Electropunk as you’ve never heard it before – Review, ‘Torx’ CLT DRP
I am neither the first nor the last to say that, although we might love them dearly, sometimes the wave of post-punk bands spewed up by every city’s DIY scene can be overwhelming. Dare I say, sometimes they can get boring. Enter stage: CLT DRP. A breath of invigorating air, they’re taking post-punk in a new, electrified direction.
Despite their polished sound CLT DRP are relatively new to the Brighton scene. The three formed, like any good Brighton band, during their time at BIMM in 2017 as part of a uni assignment. Guitarist Scott Reynolds described the moment to Guitar.com, saying, ‘We literally wrote a song straight away. Daphne (Koskeridou) is incredible. The chemistry is amazing, I can just play her a riff and she’ll just find the right groove.’ Completed by third member and vocalist Annie Dorrett, the trio launched their first single, ‘Merry Go Round’ when the school year ended, and they’ve yet to look back.
CLT DRP can only be described as unyielding. While their radio-unfriendly name (pronounced ‘clit drop’) means you certainly don’t have to google interviews to find band’s political views, if you do, you’ll find Annie confirming the obvious. ‘I just want to see some producers that are not a straight white man for starters’, she bemoans to Punktastic. ‘Please let us see some god damn diversity behind the scenes!’.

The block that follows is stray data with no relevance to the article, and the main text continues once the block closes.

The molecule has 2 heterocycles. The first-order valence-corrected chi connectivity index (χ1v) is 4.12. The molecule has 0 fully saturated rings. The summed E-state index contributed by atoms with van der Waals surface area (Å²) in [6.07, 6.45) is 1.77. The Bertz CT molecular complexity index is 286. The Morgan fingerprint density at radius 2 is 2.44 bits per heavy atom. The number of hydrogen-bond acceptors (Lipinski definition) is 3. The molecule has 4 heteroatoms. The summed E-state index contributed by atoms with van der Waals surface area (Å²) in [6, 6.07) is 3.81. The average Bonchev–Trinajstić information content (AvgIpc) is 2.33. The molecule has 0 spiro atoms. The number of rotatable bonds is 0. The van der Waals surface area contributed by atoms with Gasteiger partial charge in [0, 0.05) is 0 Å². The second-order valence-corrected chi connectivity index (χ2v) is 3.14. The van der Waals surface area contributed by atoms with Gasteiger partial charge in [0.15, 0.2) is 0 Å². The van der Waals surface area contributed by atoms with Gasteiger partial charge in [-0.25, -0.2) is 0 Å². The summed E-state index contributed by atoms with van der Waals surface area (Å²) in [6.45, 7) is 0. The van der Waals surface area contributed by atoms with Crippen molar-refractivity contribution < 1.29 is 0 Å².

Their sound is equally hesitant to take prisoners. Reynold’s approached CLT DRP knowing that ‘there was always something about electronic music that just did something for me that standard guitar music didn’t’. It’s this urge to create something different is most evident in CLT DRP’s discography.
New single ‘Torx’ is proof that they’ve achieved that. It’s both dense with danceable electronic beats and simultaneously full of atmospheric expanses. Combined with Reynold’s signature stretched out riffs (thanks to his beloved collection of distorting pedals), ‘Torx’ is electropunk that’s both biting and boisterous.
Dorrett’s lyrics, which include, ‘You think everything’s problematic and everyone’s appropriating/ So you might as well just shut the fuck up and consume’, are both tongue-in-cheek and rage-against-the-machine nihilistic. While not as directly engaged with feminist issues as some of the tracks on their debut album ‘Without the Eyes’, her unflinchingly engages lyrics are certainly within the same spirit.
Words by Kate Bowie
More album reviews and articles from Kate here.